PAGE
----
Comedians frequently incorporate the humorous aspect of unjustified or, sometimes even, robust violence in their performances. While some sketches mirror the fast-changing trends of modern society, others humorously portray the fundamental values of humanity, saving their actuality for many years. This discussion will focus on the role of overt violence in two of the examined videos, “Theodoric of York, Medieval Barber” and “Living Colour – Jim Carey-Karate Instructor,” exploring the essence of their topicality for the contemporary audience. From first sight, the overt depiction of violence in “Karate Instructor” appears humorous, with Carey’s awkward moves and inflated intonation contributing to the comic atmosphere. However, the gender bias present in the sketch does not allow the audience to relate to the action entirely.
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Now, when faced with adultery, the woman rarely considers martial arts as a valid response for the offense, choosing divorce over the physical attack. Furthermore, with new strict rules for weapon usage during the self-defense classes, the improvised knife attack, portrayed in the video, seems aged and distant. Unlike in “Karate Instructor,” the usage of violence in “Theodoric of York, Medieval Barber” is justifiable due to the historical context behind the sketch. Though the events shown in the video date back to the Medieval Ages, comedians make logical implications to the modern times throughout the play, which increases the audience’s relatability to the plot. By role-playing violent episodes from the past, the actors encourage spectators to think about the alternative ways of dealing with felonies or curing patients. Humorous, at first, the sketch translates into the philosophical discussion of human choices and fundamental moral values. Despite being released almost half a century ago, the video still raises heated questions regarding the essence of violence in people’s life, ironically implying the need for eradicating it.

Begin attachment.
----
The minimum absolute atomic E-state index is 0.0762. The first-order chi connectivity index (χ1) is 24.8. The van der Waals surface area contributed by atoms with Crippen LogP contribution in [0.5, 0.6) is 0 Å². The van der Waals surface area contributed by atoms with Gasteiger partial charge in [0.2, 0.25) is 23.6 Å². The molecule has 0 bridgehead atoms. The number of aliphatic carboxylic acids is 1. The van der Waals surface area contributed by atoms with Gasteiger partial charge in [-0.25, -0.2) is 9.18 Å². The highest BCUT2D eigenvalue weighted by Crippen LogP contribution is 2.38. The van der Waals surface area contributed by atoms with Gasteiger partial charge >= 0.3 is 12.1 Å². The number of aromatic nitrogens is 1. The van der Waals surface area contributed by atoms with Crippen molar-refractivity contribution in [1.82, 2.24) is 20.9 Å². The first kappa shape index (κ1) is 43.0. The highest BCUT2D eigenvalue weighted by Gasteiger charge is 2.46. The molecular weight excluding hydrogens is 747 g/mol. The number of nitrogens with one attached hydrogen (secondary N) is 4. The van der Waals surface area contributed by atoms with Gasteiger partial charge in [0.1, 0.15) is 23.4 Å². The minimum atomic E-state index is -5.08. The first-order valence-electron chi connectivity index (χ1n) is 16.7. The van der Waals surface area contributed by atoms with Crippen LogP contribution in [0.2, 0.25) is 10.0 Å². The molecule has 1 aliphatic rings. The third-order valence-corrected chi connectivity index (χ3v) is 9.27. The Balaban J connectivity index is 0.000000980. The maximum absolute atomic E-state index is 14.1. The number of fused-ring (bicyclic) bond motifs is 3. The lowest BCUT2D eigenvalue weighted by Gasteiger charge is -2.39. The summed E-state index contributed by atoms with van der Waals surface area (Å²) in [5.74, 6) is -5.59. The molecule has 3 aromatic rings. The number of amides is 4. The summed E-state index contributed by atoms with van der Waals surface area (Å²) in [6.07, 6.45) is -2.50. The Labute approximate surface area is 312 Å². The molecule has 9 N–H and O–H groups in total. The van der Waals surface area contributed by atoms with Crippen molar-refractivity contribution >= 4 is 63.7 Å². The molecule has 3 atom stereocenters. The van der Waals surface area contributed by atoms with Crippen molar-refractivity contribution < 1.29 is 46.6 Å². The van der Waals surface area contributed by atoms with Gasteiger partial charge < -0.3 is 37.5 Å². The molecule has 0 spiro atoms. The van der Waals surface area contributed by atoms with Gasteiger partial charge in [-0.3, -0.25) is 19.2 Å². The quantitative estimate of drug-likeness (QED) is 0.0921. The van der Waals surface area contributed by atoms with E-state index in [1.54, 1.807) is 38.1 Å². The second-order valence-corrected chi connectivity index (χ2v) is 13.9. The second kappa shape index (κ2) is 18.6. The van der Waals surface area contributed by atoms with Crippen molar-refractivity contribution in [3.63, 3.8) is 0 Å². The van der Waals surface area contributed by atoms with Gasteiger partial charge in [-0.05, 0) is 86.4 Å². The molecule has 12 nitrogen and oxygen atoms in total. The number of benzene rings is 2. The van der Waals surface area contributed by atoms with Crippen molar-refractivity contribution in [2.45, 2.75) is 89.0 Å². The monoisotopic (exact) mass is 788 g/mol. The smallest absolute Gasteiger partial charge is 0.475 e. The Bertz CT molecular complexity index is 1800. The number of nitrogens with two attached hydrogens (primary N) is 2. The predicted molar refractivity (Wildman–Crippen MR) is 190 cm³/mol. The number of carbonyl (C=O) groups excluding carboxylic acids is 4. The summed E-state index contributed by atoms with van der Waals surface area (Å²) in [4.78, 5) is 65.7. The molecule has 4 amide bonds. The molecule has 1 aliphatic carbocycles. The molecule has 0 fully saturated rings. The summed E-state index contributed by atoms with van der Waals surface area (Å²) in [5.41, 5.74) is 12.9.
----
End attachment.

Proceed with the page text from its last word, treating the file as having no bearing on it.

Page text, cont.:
“Living Colour – Jim Carey-Karate Instructor.” YouTube, uploaded by Sam Leong, 2006, Web.
“Medieval Barber Theodoric of York – SNL.” YouTube, uploaded by Saturday Night Live. 2013, Web.